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Marked "Fauth & Co. Washn D.C.," this seems to be a smaller and somewhat simpler version of the Altitude–Azimuth instrument that Fauth & Co. showed at the Centennial Exhibition of 1876 and featured in many of their publications. It was made between 1874 when Fauth began in business, and 1887 when Saegmuller began putting serial numbers on Fauth instruments. It belonged to the School of Mines, the program in science and engineering at Columbia College (now University). The horizontal and vertical circles are silvered, graduated to 10 minutes of arc, and read by micrometer microscopes to single minutes. An advertisement for this particular instrument has not been found. A similar instrument—with 10 inch horizontal circle read by 3 microscopes, and 18 inch telescope—cost $850.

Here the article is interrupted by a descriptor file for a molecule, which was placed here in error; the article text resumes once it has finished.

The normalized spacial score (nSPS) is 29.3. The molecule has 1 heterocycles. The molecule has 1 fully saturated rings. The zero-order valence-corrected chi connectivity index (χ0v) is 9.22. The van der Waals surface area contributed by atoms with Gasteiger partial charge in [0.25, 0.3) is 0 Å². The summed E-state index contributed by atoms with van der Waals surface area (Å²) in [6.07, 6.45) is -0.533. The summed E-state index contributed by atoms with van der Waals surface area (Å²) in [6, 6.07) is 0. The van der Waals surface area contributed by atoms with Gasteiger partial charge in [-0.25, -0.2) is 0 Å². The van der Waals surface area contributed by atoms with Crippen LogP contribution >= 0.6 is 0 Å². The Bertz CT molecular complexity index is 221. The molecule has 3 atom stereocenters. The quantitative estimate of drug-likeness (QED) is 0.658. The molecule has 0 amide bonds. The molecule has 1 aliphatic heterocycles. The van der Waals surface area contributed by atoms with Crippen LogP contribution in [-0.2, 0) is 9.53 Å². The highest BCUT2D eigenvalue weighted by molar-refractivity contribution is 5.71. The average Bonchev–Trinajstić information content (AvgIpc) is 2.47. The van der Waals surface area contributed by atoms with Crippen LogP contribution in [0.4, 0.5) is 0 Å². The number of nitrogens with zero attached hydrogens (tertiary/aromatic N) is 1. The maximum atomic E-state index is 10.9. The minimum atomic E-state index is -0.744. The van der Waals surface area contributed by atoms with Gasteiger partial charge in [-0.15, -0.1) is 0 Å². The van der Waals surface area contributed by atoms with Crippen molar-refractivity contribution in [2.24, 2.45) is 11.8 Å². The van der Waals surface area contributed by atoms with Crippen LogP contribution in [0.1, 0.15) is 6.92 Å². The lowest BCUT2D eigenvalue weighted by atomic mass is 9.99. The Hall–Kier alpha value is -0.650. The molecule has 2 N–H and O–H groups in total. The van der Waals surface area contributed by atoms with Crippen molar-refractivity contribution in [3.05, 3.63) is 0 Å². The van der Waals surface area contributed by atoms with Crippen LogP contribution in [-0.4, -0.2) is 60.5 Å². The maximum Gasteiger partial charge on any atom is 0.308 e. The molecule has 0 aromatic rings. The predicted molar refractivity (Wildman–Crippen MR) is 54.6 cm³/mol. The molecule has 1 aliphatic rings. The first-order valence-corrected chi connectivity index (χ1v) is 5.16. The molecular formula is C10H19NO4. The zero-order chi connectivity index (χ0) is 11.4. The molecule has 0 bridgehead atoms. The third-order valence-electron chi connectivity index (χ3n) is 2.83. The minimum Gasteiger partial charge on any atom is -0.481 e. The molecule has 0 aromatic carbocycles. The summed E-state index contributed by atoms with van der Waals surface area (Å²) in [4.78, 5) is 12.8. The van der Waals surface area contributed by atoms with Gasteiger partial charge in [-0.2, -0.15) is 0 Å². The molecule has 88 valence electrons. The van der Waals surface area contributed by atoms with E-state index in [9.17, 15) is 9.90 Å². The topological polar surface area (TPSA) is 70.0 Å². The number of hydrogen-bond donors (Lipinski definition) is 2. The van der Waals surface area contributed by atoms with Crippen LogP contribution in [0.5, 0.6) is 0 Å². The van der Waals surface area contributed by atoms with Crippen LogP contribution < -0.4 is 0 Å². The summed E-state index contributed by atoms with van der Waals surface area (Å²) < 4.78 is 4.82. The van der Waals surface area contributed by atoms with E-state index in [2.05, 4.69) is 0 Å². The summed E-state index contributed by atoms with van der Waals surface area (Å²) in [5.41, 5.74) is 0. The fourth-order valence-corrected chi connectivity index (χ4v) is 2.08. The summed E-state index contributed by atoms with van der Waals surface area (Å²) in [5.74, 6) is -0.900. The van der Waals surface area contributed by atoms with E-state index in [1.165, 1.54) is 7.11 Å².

Ref: Fauth & Co., Catalogue of Astronomical and Surveying Instruments (Washington, D.C., 1877), pp. 24–26.
Currently not on view
Object Name
Fauth & Co.
place made
United States: District of Columbia, Washington
overall: 20 in; 50.8 cm
horizontal circle: 8 in; 20.32 cm
vertical circle: 6 1/2 in; 16.51 cm
telescope: 14 in; 35.56 cm
striding level: 8 in; 20.32 cm
ID Number
catalog number
accession number
Credit Line
Columbia University. Department of Civil Engineering and Engineering Mechanics
See more items in
Medicine and Science: Physical Sciences
Measuring & Mapping
Surveying and Geodesy
Data Source
National Museum of American History
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